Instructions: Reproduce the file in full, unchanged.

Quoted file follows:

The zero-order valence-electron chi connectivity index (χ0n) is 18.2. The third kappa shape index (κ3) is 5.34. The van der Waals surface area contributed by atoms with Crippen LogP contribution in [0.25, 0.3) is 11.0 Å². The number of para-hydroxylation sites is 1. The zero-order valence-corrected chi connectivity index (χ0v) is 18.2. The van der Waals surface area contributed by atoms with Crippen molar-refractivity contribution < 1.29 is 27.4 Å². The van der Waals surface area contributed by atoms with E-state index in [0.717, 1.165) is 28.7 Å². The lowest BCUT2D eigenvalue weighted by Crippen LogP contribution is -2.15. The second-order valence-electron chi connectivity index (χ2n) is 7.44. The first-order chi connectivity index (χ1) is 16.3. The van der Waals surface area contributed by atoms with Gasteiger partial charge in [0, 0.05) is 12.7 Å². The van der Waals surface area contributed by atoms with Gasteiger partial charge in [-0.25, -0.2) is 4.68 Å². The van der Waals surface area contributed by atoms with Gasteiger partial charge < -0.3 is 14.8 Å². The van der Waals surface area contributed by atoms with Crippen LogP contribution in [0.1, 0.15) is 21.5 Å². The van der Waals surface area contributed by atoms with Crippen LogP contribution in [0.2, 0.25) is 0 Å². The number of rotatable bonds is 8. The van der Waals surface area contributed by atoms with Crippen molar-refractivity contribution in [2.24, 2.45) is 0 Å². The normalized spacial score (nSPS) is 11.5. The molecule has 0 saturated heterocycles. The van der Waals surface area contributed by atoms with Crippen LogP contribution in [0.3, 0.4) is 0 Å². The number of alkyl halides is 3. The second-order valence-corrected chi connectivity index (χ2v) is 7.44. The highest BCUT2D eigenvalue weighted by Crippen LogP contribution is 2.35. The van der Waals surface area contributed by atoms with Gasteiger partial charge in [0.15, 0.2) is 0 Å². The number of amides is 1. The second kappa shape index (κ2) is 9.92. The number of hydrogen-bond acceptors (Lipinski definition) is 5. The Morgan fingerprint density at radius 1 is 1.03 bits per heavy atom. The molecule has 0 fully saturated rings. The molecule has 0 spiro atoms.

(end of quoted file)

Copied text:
The zero-order valence-electron chi connectivity index (χ0n) is 18.2. The third kappa shape index (κ3) is 5.34. The van der Waals surface area contributed by atoms with Crippen LogP contribution in [0.25, 0.3) is 11.0 Å². The number of para-hydroxylation sites is 1. The zero-order valence-corrected chi connectivity index (χ0v) is 18.2. The van der Waals surface area contributed by atoms with Crippen molar-refractivity contribution < 1.29 is 27.4 Å². The van der Waals surface area contributed by atoms with E-state index in [0.717, 1.165) is 28.7 Å². The lowest BCUT2D eigenvalue weighted by Crippen LogP contribution is -2.15. The second-order valence-electron chi connectivity index (χ2n) is 7.44. The first-order chi connectivity index (χ1) is 16.3. The van der Waals surface area contributed by atoms with Gasteiger partial charge in [0, 0.05) is 12.7 Å². The van der Waals surface area contributed by atoms with Gasteiger partial charge in [-0.25, -0.2) is 4.68 Å². The van der Waals surface area contributed by atoms with Gasteiger partial charge < -0.3 is 14.8 Å². The van der Waals surface area contributed by atoms with Crippen LogP contribution in [0.1, 0.15) is 21.5 Å². The van der Waals surface area contributed by atoms with Crippen LogP contribution in [0.2, 0.25) is 0 Å². The number of rotatable bonds is 8. The van der Waals surface area contributed by atoms with Crippen molar-refractivity contribution in [2.24, 2.45) is 0 Å². The normalized spacial score (nSPS) is 11.5. The molecule has 0 saturated heterocycles. The van der Waals surface area contributed by atoms with Crippen LogP contribution in [0.3, 0.4) is 0 Å². The number of alkyl halides is 3. The second-order valence-corrected chi connectivity index (χ2v) is 7.44. The highest BCUT2D eigenvalue weighted by Crippen LogP contribution is 2.35. The van der Waals surface area contributed by atoms with Gasteiger partial charge in [0.15, 0.2) is 0 Å². The number of amides is 1. The second kappa shape index (κ2) is 9.92. The number of hydrogen-bond acceptors (Lipinski definition) is 5. The Morgan fingerprint density at radius 1 is 1.03 bits per heavy atom. The molecule has 0 fully saturated rings. The molecule has 0 spiro atoms.